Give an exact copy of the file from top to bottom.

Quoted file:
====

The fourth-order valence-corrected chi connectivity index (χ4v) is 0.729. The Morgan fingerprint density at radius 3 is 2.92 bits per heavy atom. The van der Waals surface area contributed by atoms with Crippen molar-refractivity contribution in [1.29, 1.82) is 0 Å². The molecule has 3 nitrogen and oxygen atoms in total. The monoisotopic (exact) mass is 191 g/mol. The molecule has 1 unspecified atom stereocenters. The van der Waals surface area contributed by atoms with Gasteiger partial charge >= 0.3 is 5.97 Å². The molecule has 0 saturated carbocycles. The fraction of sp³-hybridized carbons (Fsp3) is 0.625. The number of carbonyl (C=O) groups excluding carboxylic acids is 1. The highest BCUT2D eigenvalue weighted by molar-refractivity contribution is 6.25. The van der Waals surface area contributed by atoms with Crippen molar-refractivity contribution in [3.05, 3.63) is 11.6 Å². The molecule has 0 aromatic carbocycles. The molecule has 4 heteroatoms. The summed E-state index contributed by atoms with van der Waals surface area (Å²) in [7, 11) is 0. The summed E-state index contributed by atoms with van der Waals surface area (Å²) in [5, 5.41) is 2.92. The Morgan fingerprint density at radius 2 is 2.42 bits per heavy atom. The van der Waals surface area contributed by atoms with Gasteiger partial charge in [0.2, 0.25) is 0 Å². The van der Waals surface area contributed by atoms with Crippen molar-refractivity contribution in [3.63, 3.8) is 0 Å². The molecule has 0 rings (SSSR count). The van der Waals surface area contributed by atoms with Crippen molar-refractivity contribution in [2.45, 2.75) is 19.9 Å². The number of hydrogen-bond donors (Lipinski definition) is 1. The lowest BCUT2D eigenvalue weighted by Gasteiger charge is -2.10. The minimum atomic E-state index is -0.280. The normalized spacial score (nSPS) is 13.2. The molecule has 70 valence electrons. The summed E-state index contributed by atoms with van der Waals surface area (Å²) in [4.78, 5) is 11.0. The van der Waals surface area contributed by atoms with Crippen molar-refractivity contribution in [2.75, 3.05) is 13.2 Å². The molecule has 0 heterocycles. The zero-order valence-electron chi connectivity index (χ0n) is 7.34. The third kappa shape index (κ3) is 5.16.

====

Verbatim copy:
The fourth-order valence-corrected chi connectivity index (χ4v) is 0.729. The Morgan fingerprint density at radius 3 is 2.92 bits per heavy atom. The van der Waals surface area contributed by atoms with Crippen molar-refractivity contribution in [1.29, 1.82) is 0 Å². The molecule has 3 nitrogen and oxygen atoms in total. The monoisotopic (exact) mass is 191 g/mol. The molecule has 1 unspecified atom stereocenters. The van der Waals surface area contributed by atoms with Gasteiger partial charge >= 0.3 is 5.97 Å². The molecule has 0 saturated carbocycles. The fraction of sp³-hybridized carbons (Fsp3) is 0.625. The number of carbonyl (C=O) groups excluding carboxylic acids is 1. The highest BCUT2D eigenvalue weighted by molar-refractivity contribution is 6.25. The van der Waals surface area contributed by atoms with Crippen molar-refractivity contribution in [3.05, 3.63) is 11.6 Å². The molecule has 0 aromatic carbocycles. The molecule has 4 heteroatoms. The summed E-state index contributed by atoms with van der Waals surface area (Å²) in [7, 11) is 0. The summed E-state index contributed by atoms with van der Waals surface area (Å²) in [5, 5.41) is 2.92. The Morgan fingerprint density at radius 2 is 2.42 bits per heavy atom. The van der Waals surface area contributed by atoms with Gasteiger partial charge in [0.2, 0.25) is 0 Å². The van der Waals surface area contributed by atoms with Crippen molar-refractivity contribution in [3.63, 3.8) is 0 Å². The molecule has 0 rings (SSSR count). The van der Waals surface area contributed by atoms with Crippen molar-refractivity contribution in [2.45, 2.75) is 19.9 Å². The number of hydrogen-bond donors (Lipinski definition) is 1. The lowest BCUT2D eigenvalue weighted by Gasteiger charge is -2.10. The minimum atomic E-state index is -0.280. The normalized spacial score (nSPS) is 13.2. The molecule has 70 valence electrons. The summed E-state index contributed by atoms with van der Waals surface area (Å²) in [4.78, 5) is 11.0. The van der Waals surface area contributed by atoms with Crippen molar-refractivity contribution in [2.75, 3.05) is 13.2 Å². The molecule has 0 heterocycles. The zero-order valence-electron chi connectivity index (χ0n) is 7.34. The third kappa shape index (κ3) is 5.16.